This post is for the entire process (Wine Glast & Ashford).
This module was the first time I had properly attempted branding, the most I had done before was the odd (quite bad) logo. I had never attempted to build an identity.
I began to personify the product/town. They are constantly trying to impress, worrying about how it was seen by others and trying to be noticed. I think you should treat all brands like somebody with anxiety problems.
I think that once I realised that I wasn’t just creating the product, I was essentially creating a personality, the process really came alive.
I had most fun with the openly friendly and wacky Ashford re-brand. Once I decided on the logo the characteristics of the town emerged. They were fresh and had a lot of range.
The Wine Glast Company, however, seemed very formal and I was worried about letting myself go too much with it, just in case it compromised the product’s (and the brand’s) strength.
To personify the two projects further: the Ashford re-brand was an art student and the Wine Glast Company, your typical Law student.
I think that is why I felt like I had more range in terms of artefacts for Ashford. I created mugs, bags and other things I didn’t even consider for the WG co. However, the things that I did create for the WG co. had far more consideration and depth behind them than anything I made for Ashford.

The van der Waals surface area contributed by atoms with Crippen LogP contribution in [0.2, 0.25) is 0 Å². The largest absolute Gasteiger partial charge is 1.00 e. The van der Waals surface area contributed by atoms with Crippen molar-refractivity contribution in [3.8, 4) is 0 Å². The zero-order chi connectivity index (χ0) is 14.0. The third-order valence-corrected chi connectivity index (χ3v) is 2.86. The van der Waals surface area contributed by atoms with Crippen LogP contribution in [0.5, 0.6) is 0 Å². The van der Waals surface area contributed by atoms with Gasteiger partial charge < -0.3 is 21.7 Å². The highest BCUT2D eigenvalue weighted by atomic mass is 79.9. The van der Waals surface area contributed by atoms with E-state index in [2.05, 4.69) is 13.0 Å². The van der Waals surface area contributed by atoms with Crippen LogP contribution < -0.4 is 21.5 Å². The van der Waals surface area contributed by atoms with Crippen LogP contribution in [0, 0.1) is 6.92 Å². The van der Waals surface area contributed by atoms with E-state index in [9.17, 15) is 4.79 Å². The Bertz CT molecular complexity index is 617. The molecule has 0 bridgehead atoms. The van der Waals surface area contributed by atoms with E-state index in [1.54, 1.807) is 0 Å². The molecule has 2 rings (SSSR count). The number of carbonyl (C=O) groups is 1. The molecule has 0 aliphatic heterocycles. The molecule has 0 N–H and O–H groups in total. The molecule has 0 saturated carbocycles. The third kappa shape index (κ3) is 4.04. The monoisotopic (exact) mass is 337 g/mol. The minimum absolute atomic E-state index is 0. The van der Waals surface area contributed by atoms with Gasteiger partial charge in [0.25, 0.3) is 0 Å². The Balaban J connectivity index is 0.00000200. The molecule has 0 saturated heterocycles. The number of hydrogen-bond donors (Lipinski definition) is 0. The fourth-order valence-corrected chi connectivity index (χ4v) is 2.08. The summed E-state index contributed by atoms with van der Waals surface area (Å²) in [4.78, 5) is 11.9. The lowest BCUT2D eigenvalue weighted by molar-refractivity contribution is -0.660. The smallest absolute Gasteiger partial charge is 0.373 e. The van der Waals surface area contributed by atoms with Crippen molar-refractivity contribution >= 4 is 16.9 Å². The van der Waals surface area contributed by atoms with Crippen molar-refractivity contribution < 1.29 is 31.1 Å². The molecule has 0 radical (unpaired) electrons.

Ashford was a lot about getting the fun side of the town out there, let everybody know it’s a convenient and fresh place to visit. Whereas, the WG co. really wanted to reach a specific market and reach it well.
The mug, the bag and the car were all very much a case of sticking the pretty shapes on something. And I realise this is undermining what I am handing in (for a degree!!) but I think this taught me a valuable lesson (which hopefully compensates for my previous undermining).
Ashford certainly was a case of “sum over substance”, I didn’t realise it until now but “fresh” and “fun” are quite hollow themes to express. The WG co. had depth in it’s “strength” and “innovation”. This depth lead to a lesser number of deliverables, but far more interesting ones.